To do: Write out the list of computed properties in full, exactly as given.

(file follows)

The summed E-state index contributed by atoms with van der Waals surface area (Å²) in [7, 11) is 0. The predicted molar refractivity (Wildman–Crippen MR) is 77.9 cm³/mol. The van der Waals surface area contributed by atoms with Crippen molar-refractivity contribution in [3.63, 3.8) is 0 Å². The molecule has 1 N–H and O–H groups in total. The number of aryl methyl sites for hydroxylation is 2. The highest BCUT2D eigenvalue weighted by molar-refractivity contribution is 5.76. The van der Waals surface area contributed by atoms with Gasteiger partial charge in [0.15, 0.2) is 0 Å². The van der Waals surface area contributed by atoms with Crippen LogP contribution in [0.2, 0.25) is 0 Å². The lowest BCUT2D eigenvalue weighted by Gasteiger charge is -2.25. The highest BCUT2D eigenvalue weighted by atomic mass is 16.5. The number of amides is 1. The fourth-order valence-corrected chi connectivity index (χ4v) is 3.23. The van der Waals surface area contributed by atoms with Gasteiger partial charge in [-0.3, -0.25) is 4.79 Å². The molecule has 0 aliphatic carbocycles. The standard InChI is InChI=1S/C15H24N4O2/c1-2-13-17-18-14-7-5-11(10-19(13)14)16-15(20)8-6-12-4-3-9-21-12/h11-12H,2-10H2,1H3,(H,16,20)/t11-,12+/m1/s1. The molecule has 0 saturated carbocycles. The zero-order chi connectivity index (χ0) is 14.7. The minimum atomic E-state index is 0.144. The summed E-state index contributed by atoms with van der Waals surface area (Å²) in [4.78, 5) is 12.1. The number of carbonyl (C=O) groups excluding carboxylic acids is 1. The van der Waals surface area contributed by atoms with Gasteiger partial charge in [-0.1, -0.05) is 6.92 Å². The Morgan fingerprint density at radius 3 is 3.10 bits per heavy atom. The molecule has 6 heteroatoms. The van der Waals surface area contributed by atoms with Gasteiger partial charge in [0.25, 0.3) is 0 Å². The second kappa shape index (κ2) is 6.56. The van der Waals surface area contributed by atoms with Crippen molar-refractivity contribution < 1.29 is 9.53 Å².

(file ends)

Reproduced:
The summed E-state index contributed by atoms with van der Waals surface area (Å²) in [7, 11) is 0. The predicted molar refractivity (Wildman–Crippen MR) is 77.9 cm³/mol. The van der Waals surface area contributed by atoms with Crippen molar-refractivity contribution in [3.63, 3.8) is 0 Å². The molecule has 1 N–H and O–H groups in total. The number of aryl methyl sites for hydroxylation is 2. The highest BCUT2D eigenvalue weighted by molar-refractivity contribution is 5.76. The van der Waals surface area contributed by atoms with Gasteiger partial charge in [0.15, 0.2) is 0 Å². The van der Waals surface area contributed by atoms with Crippen LogP contribution in [0.2, 0.25) is 0 Å². The lowest BCUT2D eigenvalue weighted by Gasteiger charge is -2.25. The highest BCUT2D eigenvalue weighted by atomic mass is 16.5. The number of amides is 1. The fourth-order valence-corrected chi connectivity index (χ4v) is 3.23. The van der Waals surface area contributed by atoms with Gasteiger partial charge in [-0.3, -0.25) is 4.79 Å². The molecule has 0 aliphatic carbocycles. The standard InChI is InChI=1S/C15H24N4O2/c1-2-13-17-18-14-7-5-11(10-19(13)14)16-15(20)8-6-12-4-3-9-21-12/h11-12H,2-10H2,1H3,(H,16,20)/t11-,12+/m1/s1. The molecule has 0 saturated carbocycles. The zero-order chi connectivity index (χ0) is 14.7. The minimum atomic E-state index is 0.144. The summed E-state index contributed by atoms with van der Waals surface area (Å²) in [4.78, 5) is 12.1. The number of carbonyl (C=O) groups excluding carboxylic acids is 1. The van der Waals surface area contributed by atoms with Gasteiger partial charge in [-0.1, -0.05) is 6.92 Å². The Morgan fingerprint density at radius 3 is 3.10 bits per heavy atom. The molecule has 6 heteroatoms. The van der Waals surface area contributed by atoms with Gasteiger partial charge in [0.25, 0.3) is 0 Å². The second kappa shape index (κ2) is 6.56. The van der Waals surface area contributed by atoms with Crippen molar-refractivity contribution < 1.29 is 9.53 Å².